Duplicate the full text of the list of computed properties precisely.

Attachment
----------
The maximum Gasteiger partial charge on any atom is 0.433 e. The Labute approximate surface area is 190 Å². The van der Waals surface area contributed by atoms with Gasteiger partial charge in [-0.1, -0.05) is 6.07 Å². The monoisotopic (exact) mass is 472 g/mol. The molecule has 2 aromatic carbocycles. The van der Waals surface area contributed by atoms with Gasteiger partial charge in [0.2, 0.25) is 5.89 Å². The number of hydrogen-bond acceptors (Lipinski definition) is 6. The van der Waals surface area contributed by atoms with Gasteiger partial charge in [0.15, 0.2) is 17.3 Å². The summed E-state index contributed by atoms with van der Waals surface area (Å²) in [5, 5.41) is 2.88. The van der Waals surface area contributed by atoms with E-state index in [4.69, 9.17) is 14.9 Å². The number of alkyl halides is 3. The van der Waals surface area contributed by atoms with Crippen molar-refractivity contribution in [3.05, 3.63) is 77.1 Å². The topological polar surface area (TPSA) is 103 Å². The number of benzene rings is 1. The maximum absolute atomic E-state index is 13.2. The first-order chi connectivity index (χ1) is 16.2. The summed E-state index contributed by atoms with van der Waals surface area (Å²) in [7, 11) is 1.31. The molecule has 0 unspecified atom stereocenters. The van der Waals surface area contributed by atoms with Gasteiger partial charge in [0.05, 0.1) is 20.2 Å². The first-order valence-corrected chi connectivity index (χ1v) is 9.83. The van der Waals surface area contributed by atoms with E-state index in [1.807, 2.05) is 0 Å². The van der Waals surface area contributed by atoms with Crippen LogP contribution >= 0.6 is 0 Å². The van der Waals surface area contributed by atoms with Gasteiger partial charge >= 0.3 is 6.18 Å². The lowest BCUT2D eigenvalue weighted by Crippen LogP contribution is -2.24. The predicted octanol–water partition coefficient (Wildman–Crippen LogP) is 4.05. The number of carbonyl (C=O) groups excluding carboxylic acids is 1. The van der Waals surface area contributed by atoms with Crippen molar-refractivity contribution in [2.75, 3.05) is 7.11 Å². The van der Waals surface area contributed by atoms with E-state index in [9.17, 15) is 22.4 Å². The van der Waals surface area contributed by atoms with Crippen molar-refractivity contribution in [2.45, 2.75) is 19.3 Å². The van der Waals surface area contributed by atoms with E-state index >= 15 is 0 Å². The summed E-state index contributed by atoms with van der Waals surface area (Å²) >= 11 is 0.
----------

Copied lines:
The maximum Gasteiger partial charge on any atom is 0.433 e. The Labute approximate surface area is 190 Å². The van der Waals surface area contributed by atoms with Gasteiger partial charge in [-0.1, -0.05) is 6.07 Å². The monoisotopic (exact) mass is 472 g/mol. The molecule has 2 aromatic carbocycles. The van der Waals surface area contributed by atoms with Gasteiger partial charge in [0.2, 0.25) is 5.89 Å². The number of hydrogen-bond acceptors (Lipinski definition) is 6. The van der Waals surface area contributed by atoms with Gasteiger partial charge in [0.15, 0.2) is 17.3 Å². The summed E-state index contributed by atoms with van der Waals surface area (Å²) in [5, 5.41) is 2.88. The van der Waals surface area contributed by atoms with E-state index in [4.69, 9.17) is 14.9 Å². The number of alkyl halides is 3. The van der Waals surface area contributed by atoms with Crippen molar-refractivity contribution in [3.05, 3.63) is 77.1 Å². The topological polar surface area (TPSA) is 103 Å². The number of benzene rings is 1. The maximum absolute atomic E-state index is 13.2. The first-order chi connectivity index (χ1) is 16.2. The summed E-state index contributed by atoms with van der Waals surface area (Å²) in [7, 11) is 1.31. The molecule has 0 unspecified atom stereocenters. The van der Waals surface area contributed by atoms with Gasteiger partial charge in [0.05, 0.1) is 20.2 Å². The first-order valence-corrected chi connectivity index (χ1v) is 9.83. The van der Waals surface area contributed by atoms with E-state index in [1.807, 2.05) is 0 Å². The van der Waals surface area contributed by atoms with Crippen LogP contribution >= 0.6 is 0 Å². The van der Waals surface area contributed by atoms with Gasteiger partial charge >= 0.3 is 6.18 Å². The lowest BCUT2D eigenvalue weighted by Crippen LogP contribution is -2.24. The predicted octanol–water partition coefficient (Wildman–Crippen LogP) is 4.05. The number of carbonyl (C=O) groups excluding carboxylic acids is 1. The van der Waals surface area contributed by atoms with Crippen molar-refractivity contribution in [2.75, 3.05) is 7.11 Å². The van der Waals surface area contributed by atoms with E-state index in [9.17, 15) is 22.4 Å². The van der Waals surface area contributed by atoms with Crippen molar-refractivity contribution in [2.45, 2.75) is 19.3 Å². The van der Waals surface area contributed by atoms with E-state index >= 15 is 0 Å². The summed E-state index contributed by atoms with van der Waals surface area (Å²) >= 11 is 0.